Human rights and fake news: what we need to do now

8 March 2017 by Adam Wagner

Last night I gave the annual Human Rights Lecture for the Equality and Human Rights Commission’s Wales office. 

My chosen topic was access to justice, human rights and fake news. I tried to sum up some of my experiences of setting up this blog and RightsInfo, made a probably ill-advised foray into cognitive psychology, and also gave some modest (and non-exhaustive!) proposals for what the human rights community could be doing to make things better.

Thank you for the EHRC for inviting me, to Cardiff University for their very gracious hosting and the audience who were really engaged and asked some difficult questions!

You can watch here or below. Comments most welcome.

6 comments


  1. barou@hotmail.co.uk says:

    I have been unlawfully detained by home office on 31 January 2017.
    My application was submitted on 24 January 2017.
    They denied my credibility . I spend 19 days in prison for nothing ,unfair and unlawful treatment where can I get help I will like take my case to human rights
    They release me after 18 days when my solicitor fax and emailed the evidence receipt received by home office 24 .01.2017 .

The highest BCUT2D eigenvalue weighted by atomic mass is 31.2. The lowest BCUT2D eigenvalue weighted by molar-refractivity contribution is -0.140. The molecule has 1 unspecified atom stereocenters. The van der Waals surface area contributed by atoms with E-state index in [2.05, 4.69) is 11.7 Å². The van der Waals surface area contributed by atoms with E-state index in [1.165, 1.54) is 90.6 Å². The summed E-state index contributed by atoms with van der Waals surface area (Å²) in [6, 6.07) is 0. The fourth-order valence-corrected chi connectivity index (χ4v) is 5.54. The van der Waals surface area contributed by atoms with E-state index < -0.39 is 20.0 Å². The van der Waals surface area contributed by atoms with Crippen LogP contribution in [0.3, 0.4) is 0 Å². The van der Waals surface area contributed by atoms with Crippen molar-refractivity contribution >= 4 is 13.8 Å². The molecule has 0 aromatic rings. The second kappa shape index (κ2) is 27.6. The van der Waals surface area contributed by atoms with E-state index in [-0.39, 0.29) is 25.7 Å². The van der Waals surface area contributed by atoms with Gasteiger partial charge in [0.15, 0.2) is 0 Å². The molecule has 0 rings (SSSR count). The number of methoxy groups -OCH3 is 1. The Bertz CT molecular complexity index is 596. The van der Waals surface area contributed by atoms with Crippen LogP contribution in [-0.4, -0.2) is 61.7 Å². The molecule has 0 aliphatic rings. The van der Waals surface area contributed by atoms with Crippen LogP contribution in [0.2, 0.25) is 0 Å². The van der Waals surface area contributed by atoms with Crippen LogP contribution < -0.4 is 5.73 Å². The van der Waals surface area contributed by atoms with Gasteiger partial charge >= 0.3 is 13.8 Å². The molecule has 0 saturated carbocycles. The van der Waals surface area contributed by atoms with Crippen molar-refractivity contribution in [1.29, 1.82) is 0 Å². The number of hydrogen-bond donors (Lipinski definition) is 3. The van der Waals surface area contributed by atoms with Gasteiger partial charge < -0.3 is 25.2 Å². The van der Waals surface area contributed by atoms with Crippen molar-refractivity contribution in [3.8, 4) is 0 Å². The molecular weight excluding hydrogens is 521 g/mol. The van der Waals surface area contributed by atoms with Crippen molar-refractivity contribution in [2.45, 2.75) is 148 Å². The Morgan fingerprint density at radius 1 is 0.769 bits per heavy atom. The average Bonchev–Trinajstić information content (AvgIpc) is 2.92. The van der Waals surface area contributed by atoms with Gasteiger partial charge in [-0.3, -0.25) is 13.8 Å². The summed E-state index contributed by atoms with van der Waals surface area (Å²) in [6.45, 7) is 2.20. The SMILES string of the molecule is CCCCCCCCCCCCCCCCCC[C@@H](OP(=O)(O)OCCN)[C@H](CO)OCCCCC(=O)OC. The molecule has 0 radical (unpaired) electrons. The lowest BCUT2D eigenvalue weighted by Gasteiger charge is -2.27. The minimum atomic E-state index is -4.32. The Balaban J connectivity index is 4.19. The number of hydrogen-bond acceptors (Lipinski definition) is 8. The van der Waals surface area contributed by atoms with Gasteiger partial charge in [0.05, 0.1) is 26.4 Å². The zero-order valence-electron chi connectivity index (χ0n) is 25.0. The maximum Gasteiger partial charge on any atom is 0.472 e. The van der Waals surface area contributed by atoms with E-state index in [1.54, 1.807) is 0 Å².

I am traumatised by this situation

  2. George Morley says:

    Muriel makes a good point as I am in Canada and cannot see the video. We get blocked from many UK video’s in the news and from the BBC. Thanks Adam

  3. Fraser says:

    Hi Adam,

    Just a tip — if you want busy people to get your message, can you please make the text of your talk available? Sorry, but there’s no way I can spend 47 minutes on this. A text, on the other hand, allows one to cut-and-paste the good bits and save them. It’s so much more efficient!

    Keep up your great work,

    Muriel

    ________________________________

    1. Adam Wagner says:

      Thanks for the tip Muriel – I think a transcript is coming from the EHRC, I’ll let you know when it arrives.

  4. Liz says:

    Hi Adam, You gave an excellent, thought-provoking lecture. Thank you. My 14 year old son accompanied me and enjoyed it too. He came up with an interesting point which he was too shy to make in Q&A. He said that it’s far easier to provoke outrage (as shown in the Tabloids’ Fake News HR stories) than it is to promote a sense of optimism and positive belief in HR, and that people prefer to read these stories because they almost enjoy being outraged. Of course, this should not stop us trying to promote HR in a more engaging and narrative style. Best wishes, Liz

    1. Adam Wagner says:

      Hi Liz – your son made a great point, please thank your son for making it. I agree – outrage is easy, optimism is harder. But all of the great movements in history have been a combination of both! Outrage can be against injustice too.

Comments are closed.

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